2. Thomas F. Rutherford & David G. Tarr, 2003. "Regional Trading Arrangements for Chile: do the Results Differ with a Dynamic Model?," Economie Internationale, CEPII research center, issue 94-95, pages 261-281.
  3. Feenstra, Robert C & Markusen, James R, 1994. "Accounting for Growth with New Inputs," International Economic Review, Department of Economics, University of Pennsylvania and Osaka University Institute of Social and Economic Research Association, vol. 35(2), pages 429-47, May.
  4. Harrison, Glenn W. & Rutherford, Thomas F. & Tarr, David G., 1996. "Economic implications for Turkey of a customs union with the European Union," Policy Research Working Paper Series 1599, The World Bank.
  5. de Melo, Jaime & Tarr, David, 1988. "Welfare costs of U.S. quotas on textiles, steel, and autos," Policy Research Working Paper Series 83, The World Bank.
  6. Harrison, Glenn W & Rutherford, Thomas F & Tarr, David G, 1993. "Trade Reform in the Partially Liberalized Economy of Turkey," World Bank Economic Review, World Bank Group, vol. 7(2), pages 191-217, May.
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  16. Peter Klenow & Andrés Rodríguez-Clare, 1997. "The Neoclassical Revival in Growth Economics: Has It Gone Too Far?," NBER Chapters, in: NBER Macroeconomics Annual 1997, Volume 12, pages 73-114 National Bureau of Economic Research, Inc.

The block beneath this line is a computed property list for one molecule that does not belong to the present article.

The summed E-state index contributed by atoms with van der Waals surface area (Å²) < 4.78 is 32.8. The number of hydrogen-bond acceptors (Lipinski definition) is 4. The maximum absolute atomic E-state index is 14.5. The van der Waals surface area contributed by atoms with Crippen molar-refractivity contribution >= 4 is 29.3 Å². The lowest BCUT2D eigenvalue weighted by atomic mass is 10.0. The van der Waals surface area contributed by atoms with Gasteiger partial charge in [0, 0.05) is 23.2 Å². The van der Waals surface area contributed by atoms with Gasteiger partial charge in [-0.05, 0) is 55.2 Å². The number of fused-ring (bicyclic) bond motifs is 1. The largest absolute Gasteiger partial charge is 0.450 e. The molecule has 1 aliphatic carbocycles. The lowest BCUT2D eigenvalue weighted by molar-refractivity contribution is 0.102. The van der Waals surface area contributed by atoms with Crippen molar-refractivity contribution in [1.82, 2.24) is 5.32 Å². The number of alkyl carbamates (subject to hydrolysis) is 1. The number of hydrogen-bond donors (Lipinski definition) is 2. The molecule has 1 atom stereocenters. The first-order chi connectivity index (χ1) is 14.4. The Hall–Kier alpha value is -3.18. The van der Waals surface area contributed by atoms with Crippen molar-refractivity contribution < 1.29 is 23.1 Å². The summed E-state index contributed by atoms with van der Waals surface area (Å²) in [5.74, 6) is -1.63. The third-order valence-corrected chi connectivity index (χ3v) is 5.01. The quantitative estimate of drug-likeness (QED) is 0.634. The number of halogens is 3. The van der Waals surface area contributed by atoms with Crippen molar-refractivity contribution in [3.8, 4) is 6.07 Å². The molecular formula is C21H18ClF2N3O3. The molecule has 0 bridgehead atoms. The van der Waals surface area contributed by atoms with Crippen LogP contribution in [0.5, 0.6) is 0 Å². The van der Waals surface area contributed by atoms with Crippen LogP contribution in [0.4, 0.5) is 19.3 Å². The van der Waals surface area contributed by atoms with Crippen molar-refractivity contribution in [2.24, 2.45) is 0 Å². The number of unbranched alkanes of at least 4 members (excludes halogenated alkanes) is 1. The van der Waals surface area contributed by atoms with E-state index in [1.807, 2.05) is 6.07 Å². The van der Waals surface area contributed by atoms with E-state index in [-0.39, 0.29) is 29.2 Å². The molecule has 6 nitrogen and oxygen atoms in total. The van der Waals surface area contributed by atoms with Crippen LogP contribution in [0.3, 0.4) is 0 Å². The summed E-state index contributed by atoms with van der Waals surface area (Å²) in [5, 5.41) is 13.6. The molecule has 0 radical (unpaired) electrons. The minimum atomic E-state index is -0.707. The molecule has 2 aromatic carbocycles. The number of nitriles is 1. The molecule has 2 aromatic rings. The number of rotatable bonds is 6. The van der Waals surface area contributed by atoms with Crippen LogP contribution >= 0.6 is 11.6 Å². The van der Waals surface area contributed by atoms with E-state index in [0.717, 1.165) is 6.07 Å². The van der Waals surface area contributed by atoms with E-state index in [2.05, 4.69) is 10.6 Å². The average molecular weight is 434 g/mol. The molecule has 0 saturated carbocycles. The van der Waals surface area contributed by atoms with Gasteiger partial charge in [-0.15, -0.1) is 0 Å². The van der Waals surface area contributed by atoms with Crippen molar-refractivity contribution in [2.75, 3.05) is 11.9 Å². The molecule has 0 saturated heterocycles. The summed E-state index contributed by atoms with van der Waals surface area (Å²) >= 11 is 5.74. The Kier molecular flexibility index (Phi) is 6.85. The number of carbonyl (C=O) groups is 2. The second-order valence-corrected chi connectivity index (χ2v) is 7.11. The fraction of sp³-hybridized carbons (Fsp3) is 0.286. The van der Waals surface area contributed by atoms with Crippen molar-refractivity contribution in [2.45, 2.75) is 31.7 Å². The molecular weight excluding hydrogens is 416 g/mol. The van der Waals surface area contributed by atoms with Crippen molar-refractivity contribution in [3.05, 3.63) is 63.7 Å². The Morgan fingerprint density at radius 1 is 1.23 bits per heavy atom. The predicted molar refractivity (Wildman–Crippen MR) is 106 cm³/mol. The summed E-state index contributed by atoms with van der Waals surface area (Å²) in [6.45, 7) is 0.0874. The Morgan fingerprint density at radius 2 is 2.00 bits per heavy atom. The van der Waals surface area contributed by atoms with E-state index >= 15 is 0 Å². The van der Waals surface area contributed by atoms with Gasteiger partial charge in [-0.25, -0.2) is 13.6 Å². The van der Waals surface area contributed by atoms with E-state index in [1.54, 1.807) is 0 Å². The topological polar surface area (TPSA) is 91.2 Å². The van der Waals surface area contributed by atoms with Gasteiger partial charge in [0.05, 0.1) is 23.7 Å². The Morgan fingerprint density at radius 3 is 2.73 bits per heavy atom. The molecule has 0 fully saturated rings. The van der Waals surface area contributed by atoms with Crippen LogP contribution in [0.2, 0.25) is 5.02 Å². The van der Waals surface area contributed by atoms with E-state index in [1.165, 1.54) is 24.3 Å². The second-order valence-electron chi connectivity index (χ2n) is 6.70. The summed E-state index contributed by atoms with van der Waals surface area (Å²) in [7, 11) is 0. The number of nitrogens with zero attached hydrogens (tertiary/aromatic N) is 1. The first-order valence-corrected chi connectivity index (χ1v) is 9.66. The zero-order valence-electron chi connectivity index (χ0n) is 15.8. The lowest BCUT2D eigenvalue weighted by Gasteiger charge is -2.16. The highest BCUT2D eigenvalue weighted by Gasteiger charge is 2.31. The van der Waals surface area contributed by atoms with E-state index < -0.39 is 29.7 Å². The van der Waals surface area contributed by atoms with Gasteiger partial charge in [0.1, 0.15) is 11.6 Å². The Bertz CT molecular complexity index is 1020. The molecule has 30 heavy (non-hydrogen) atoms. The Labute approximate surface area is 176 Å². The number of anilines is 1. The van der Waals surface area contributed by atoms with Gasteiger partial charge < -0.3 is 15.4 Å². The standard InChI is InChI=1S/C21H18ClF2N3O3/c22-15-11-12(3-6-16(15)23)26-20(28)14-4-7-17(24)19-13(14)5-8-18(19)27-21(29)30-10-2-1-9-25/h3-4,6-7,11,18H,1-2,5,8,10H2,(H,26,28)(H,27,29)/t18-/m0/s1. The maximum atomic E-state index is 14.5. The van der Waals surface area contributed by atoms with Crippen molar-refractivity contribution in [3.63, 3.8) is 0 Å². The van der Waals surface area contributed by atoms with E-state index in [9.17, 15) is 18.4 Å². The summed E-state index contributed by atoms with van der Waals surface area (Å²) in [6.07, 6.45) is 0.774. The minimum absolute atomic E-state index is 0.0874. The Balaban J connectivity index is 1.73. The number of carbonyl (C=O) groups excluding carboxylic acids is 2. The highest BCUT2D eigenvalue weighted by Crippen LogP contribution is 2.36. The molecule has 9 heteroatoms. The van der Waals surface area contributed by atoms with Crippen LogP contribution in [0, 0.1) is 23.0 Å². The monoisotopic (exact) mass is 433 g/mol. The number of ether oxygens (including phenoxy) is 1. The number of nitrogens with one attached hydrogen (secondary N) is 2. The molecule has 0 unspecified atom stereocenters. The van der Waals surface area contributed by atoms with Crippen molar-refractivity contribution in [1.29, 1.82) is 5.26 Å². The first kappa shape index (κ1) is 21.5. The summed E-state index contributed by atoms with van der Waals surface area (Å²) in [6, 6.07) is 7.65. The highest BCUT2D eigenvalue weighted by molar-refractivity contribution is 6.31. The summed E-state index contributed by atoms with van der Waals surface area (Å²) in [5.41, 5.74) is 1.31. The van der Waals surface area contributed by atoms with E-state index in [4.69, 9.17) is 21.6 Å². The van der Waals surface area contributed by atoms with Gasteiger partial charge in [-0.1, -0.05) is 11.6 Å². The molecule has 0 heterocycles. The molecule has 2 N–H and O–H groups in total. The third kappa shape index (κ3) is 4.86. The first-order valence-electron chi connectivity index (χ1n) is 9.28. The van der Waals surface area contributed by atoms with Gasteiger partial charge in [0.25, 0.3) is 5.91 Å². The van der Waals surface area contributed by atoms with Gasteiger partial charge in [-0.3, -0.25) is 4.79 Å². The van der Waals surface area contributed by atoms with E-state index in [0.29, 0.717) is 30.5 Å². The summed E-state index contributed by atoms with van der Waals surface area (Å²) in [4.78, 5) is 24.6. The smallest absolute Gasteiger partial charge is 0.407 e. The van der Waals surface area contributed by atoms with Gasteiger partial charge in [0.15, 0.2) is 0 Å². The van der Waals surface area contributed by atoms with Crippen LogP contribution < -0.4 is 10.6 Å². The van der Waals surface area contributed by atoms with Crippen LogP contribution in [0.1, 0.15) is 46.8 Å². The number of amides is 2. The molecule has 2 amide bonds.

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  22. Harrison, Glenn W & Rutherford, Thomas F & Tarr, David G, 1997. "Quantifying the Uruguay Round," Economic Journal, Royal Economic Society, vol. 107(444), pages 1405-30, September.
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Citations

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Cited by:
  1. Ralf Ruhwedel & Michael Funke, 2004. "Trade, Product Variety and Welfare: A Quantitative Assessment for the Transition Economies in Central and Eastern Europe," Quantitative Macroeconomics Working Papers 20401, Hamburg University, Department of Economics.
  2. Bakoup, Ferdinand & Tarr, David, 1998. "How integration into the Central African Economic and Monetary Community affects Cameroon's economy: general equilibrium estimates," Policy Research Working Paper Series 1872, The World Bank.
  3. Rutherford, Thomas & Tarr, David, 2008. "Regional household and poverty effects of Russia's accession to the world trade organization," Policy Research Working Paper Series 4570, The World Bank.
  4. Jesper Jensen & Thomas Rutherford & David Tarr, 2007. "The Impact of Liberalizing Barriers to Foreign Direct Investment in Services: The Case of Russian Accession to the World Trade Organization," Review of Development Economics, Wiley Blackwell, vol. 11(3), pages 482-506, 08.
  5. Rutherford, Thomas & Tarr, David, 2006. "Regional impacts of Russia's accession to the World Trade Organization," Policy Research Working Paper Series 4015, The World Bank.
  6. Jensen, Jesper & Tarr, David, 2007. "The impact of Kazakhstan accession to the World Trade Organization : a quantitative assessment," Policy Research Working Paper Series 4142, The World Bank.
  7. Light Miles K., 2004. "FTAA and Service Liberalization in Colombia," REVISTA DESARROLLO Y SOCIEDAD, UNIVERSIDAD DE LOS ANDES-CEDE.